MINEOLA, N.Y. (CBSNewYork) — The latest health report card is in and two counties in our area, Rockland and Nassau, top the list.
Suffolk, however, is ranked way back.
Drinking fruit juice, Inger Solvey walked to her train station on Monday.
“I think that transportation is really fast,” she said, when asked by CBS2’s Jennifer McLogan what she likes about Nassau County.
“Everybody wants to be healthy now, all vegetables,” another person said.
Diet and exercise and access to public transport are some of the reasons why Nassau is among the healthiest counties in New York state. It has been boosted by low smoking rates, greater wealth, more doctors per person, more exercise, less obesity and greater educational attainment.
“There is a lot of education around here. This is a university hospital,” one woman said.
The annual rankings, which were announced by the Robert Wood Johnson Foundation, are a compilation of data from a variety of sources.
Nassau ranks No. 2 behind Rockland overall. Suffolk County, however, which is right next door, is ranked only 16th.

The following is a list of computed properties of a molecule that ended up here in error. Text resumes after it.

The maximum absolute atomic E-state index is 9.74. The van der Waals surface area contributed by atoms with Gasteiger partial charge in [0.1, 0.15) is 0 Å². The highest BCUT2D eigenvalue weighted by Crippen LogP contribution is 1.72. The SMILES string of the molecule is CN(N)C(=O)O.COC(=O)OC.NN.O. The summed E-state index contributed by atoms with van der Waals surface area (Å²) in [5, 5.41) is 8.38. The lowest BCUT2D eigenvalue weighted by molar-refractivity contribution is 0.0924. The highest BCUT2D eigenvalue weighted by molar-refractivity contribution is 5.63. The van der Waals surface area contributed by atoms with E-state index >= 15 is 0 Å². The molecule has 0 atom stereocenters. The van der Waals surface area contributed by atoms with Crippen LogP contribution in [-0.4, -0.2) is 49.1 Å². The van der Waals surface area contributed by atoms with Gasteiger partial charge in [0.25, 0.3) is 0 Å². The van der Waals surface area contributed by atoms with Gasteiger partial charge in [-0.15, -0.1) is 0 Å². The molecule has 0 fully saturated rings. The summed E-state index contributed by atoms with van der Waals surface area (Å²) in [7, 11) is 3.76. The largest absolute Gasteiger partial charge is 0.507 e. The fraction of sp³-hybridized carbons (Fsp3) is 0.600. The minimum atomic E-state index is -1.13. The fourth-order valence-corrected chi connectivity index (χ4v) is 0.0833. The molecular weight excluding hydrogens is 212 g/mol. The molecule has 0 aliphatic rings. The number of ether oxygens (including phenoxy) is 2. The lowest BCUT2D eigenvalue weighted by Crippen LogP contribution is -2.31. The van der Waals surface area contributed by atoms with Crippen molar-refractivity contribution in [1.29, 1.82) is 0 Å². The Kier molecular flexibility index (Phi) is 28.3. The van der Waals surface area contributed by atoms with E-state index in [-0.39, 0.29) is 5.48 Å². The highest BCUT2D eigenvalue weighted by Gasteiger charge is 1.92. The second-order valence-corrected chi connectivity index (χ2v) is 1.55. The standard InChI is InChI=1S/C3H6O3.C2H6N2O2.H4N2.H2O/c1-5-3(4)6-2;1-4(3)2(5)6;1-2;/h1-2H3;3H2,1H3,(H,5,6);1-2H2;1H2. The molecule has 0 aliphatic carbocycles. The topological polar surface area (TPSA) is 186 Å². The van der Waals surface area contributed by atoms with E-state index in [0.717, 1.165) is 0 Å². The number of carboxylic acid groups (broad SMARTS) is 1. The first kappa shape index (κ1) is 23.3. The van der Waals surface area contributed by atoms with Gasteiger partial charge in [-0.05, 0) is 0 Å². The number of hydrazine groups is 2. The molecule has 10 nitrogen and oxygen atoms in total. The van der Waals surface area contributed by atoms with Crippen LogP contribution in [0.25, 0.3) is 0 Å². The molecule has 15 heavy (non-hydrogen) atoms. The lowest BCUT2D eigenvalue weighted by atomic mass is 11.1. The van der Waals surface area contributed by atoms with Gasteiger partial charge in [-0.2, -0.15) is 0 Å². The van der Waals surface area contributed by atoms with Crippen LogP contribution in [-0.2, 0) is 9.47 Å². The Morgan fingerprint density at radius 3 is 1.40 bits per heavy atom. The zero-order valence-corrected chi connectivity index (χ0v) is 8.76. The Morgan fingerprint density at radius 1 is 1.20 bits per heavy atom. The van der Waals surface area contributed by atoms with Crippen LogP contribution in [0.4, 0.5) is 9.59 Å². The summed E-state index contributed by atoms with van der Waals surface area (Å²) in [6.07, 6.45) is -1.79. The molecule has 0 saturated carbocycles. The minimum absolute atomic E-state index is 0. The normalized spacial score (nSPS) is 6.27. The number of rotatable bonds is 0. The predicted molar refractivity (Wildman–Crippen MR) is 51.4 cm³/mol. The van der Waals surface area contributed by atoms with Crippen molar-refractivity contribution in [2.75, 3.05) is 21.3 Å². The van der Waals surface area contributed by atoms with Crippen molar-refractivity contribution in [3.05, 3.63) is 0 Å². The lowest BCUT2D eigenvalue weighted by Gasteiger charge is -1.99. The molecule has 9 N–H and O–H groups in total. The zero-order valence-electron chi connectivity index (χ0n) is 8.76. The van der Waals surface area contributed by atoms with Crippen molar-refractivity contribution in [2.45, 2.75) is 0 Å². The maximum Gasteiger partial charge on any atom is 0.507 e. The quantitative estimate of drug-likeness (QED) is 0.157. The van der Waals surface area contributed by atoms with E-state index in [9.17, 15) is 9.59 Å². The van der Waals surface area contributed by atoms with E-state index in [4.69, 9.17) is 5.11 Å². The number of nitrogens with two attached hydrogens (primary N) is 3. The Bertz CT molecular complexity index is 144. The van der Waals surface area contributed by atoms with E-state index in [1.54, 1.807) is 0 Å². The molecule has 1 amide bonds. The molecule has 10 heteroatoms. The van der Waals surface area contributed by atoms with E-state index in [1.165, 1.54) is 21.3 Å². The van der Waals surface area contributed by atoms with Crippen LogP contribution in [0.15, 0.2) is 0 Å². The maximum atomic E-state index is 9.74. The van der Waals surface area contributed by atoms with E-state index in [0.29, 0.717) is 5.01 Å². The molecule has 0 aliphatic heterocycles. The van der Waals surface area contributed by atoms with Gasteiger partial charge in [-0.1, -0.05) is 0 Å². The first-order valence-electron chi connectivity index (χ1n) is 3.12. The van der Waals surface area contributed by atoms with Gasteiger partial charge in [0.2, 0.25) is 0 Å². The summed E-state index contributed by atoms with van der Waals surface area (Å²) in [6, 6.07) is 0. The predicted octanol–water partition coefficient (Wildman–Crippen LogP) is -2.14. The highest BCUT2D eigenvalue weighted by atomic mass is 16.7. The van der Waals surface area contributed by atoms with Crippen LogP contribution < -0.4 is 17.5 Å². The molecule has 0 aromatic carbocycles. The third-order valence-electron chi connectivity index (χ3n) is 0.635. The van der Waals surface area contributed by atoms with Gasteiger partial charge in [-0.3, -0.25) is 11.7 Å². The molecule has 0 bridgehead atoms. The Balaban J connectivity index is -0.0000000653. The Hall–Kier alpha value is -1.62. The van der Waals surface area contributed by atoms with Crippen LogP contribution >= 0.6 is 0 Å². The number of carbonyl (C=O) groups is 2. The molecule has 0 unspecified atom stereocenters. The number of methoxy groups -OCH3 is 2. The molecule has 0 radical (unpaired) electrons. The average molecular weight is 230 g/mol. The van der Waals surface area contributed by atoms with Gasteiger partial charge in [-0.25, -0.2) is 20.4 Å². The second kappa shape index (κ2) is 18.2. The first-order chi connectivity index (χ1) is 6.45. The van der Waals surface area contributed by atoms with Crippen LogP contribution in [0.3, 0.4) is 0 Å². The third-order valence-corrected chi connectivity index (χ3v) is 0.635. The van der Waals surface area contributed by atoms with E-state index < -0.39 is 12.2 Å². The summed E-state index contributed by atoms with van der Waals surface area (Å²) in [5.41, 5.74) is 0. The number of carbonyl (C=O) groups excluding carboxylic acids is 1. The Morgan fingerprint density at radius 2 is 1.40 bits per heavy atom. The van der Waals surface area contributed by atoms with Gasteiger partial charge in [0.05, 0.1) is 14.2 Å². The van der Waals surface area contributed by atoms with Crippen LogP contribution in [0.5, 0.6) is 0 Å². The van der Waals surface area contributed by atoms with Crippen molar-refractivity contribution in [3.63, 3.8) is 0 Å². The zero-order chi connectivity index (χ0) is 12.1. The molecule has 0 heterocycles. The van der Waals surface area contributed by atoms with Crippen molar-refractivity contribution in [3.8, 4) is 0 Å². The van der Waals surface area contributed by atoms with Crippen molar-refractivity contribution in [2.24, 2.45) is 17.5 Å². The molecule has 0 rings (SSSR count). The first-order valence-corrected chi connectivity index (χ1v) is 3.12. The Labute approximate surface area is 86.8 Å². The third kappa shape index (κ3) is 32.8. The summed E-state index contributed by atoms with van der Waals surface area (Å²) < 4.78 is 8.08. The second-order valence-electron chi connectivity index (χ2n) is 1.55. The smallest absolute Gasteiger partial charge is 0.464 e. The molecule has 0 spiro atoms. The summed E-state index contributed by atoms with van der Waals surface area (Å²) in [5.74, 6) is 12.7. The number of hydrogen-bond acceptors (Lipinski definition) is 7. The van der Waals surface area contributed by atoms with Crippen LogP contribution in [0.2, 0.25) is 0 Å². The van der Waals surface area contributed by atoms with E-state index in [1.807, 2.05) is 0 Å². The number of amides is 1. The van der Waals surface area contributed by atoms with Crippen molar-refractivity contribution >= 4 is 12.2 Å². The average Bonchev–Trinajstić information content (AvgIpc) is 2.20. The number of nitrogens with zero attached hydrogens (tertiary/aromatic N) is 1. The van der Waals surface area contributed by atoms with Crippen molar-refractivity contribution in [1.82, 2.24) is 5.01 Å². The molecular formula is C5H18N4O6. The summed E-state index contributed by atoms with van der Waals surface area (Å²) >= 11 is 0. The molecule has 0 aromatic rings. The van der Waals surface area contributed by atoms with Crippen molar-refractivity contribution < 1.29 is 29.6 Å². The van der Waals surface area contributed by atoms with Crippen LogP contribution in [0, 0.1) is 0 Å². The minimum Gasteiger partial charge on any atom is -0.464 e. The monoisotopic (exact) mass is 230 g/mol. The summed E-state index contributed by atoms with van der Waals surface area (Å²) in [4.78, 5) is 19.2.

“It’s obviously concerning but yet not surprising when out of 62 counties the last couple of years we’ve looked at the highest incidence of fatal overdose has been in Suffolk County,” said Steve Chassman of the Long Island Council on Alcohol and Drug Dependence.
Nassau ranks near the very top in access to physical and mental healthcare. Suffolk sits in the bottom half. It’s more isolated, and residents have to drive greater distances to doctors.
“The devil is in the details. Premature death among young people affects the statistics,” said Dr. Ram Raju, the vice president of Northwell Health.
Nassau’s life expectancy (82.8 years) is higher than the state’s (81.2) and more than two years longer than Suffolk’s (80.7).
“This is a wake-up call … to take stock of what we are doing and how we can do it better,” Dr. Raju said.
Nassau could jump to No. 1 next year if it can tackle air pollution, which contributes to asthma, and stress over housing.
The study concludes that where you live affects how long and how well you live.